Role Of Effective Communication and Interpersonal Reaction
Effective communication is a big part of the various skills that are required by personnel within a health and social care setting and it is mainly to ensure that they are effective at meeting the needs of the numerous people who use the services that they help to provide. In order for them to develop effective communication skills, they will need to be aware of the use of communication theories. A wide range of communication theories are available in order to give support towards effective communication between personnel and the service users.
Argyle is one of the theorists who studied the topic of within this particular setting. He produced theories on human communication and also interpersonal interaction. He looked at various aspects of verbal and nonverbal communication and was able to produce a communication cycle with his findings. The stages of Argyle’s communication cycle are as follows; an idea will occur and a message will in turn be coded, this message will then be sent and received the message will then be decoded and understood by the receiver.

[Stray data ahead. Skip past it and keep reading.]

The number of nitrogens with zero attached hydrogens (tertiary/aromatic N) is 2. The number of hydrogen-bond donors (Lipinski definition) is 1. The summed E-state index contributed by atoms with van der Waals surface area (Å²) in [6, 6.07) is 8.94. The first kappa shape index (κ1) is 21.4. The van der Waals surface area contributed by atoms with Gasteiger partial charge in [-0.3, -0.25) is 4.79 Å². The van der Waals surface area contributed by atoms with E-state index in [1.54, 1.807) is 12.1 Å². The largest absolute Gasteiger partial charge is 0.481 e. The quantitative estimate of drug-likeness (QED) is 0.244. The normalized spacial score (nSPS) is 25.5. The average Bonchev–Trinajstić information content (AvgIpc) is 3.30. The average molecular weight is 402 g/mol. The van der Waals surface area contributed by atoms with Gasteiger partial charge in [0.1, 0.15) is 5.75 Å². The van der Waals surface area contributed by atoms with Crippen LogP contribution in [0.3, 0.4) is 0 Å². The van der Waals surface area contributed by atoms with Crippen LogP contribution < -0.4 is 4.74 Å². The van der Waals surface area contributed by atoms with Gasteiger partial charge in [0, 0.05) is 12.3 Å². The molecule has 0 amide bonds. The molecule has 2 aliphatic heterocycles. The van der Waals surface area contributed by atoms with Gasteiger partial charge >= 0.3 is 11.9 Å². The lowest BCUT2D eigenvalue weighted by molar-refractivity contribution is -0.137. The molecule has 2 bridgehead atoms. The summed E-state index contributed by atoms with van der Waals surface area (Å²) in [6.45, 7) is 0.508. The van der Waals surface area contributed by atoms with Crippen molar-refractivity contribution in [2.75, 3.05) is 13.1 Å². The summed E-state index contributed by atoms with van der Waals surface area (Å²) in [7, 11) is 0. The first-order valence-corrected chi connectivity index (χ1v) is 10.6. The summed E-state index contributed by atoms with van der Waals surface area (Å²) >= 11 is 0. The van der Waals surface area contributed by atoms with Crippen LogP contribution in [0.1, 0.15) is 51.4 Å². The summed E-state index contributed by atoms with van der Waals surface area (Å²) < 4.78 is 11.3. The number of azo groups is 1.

The first stage is when we think about what exactly it is that we what to say and who we are going to say it too. Stage number two is when we plan on saying it. Stage Three is message received and occurs when a person hears what you have said. Stage number four is then decoding the received message. The fifth stage is when the message is fully understood by the receiver and when they are actually able to understand what you have been saying to them. As well as Argyle being quite an important figure with these studies, there was also another man who contributes just as much. He is known as Tuckman.
Again, like Argyle, Tuckman’s theory is carried out and defined with the use of numerous stages but also looks at the groups aspect of effective communication. Stage number one is known as Forming: This is an important stage of the theory as this is when the group members begin to learn more about each other becoming more friendly and comfortable within the group as a whole. The reason it would be seen as a rather important stage is because while people don’t necessarily know each other they will tend to behave more independently and not engage with the group setting that has been assigned to them.
Step number two is referred to as Storming: Storming is required for the group to enable it to grow as a single unit and not as people working on their own behalf. Tuckman discovered that not all group will make past this stage and so it separates the strong from the weak. By the stage it is hoped that groups will have allocated a leader. Step number three is Norming: This is the stage that the group agree on the rules that they will follow together and the group will begin to gain a higher degree of trust with one another.